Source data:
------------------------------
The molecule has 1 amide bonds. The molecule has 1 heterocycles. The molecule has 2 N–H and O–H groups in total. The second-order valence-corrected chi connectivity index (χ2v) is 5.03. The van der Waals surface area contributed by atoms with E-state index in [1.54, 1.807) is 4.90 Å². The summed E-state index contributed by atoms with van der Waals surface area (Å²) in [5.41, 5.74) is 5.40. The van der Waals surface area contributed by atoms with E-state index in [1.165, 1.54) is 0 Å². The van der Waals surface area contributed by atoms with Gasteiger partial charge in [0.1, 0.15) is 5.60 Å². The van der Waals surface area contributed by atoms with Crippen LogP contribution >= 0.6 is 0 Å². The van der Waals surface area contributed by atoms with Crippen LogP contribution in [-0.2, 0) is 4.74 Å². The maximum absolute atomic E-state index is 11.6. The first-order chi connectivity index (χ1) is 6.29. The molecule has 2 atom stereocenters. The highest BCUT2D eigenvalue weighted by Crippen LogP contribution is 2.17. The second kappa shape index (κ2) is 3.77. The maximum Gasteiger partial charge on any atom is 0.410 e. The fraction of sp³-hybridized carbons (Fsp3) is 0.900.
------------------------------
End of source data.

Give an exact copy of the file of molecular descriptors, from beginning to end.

The molecule has 1 amide bonds. The molecule has 1 heterocycles. The molecule has 2 N–H and O–H groups in total. The second-order valence-corrected chi connectivity index (χ2v) is 5.03. The van der Waals surface area contributed by atoms with E-state index in [1.54, 1.807) is 4.90 Å². The summed E-state index contributed by atoms with van der Waals surface area (Å²) in [5.41, 5.74) is 5.40. The van der Waals surface area contributed by atoms with E-state index in [1.165, 1.54) is 0 Å². The van der Waals surface area contributed by atoms with Gasteiger partial charge in [0.1, 0.15) is 5.60 Å². The van der Waals surface area contributed by atoms with Crippen LogP contribution >= 0.6 is 0 Å². The van der Waals surface area contributed by atoms with Crippen LogP contribution in [-0.2, 0) is 4.74 Å². The maximum absolute atomic E-state index is 11.6. The first-order chi connectivity index (χ1) is 6.29. The molecule has 2 atom stereocenters. The highest BCUT2D eigenvalue weighted by Crippen LogP contribution is 2.17. The second kappa shape index (κ2) is 3.77. The maximum Gasteiger partial charge on any atom is 0.410 e. The fraction of sp³-hybridized carbons (Fsp3) is 0.900.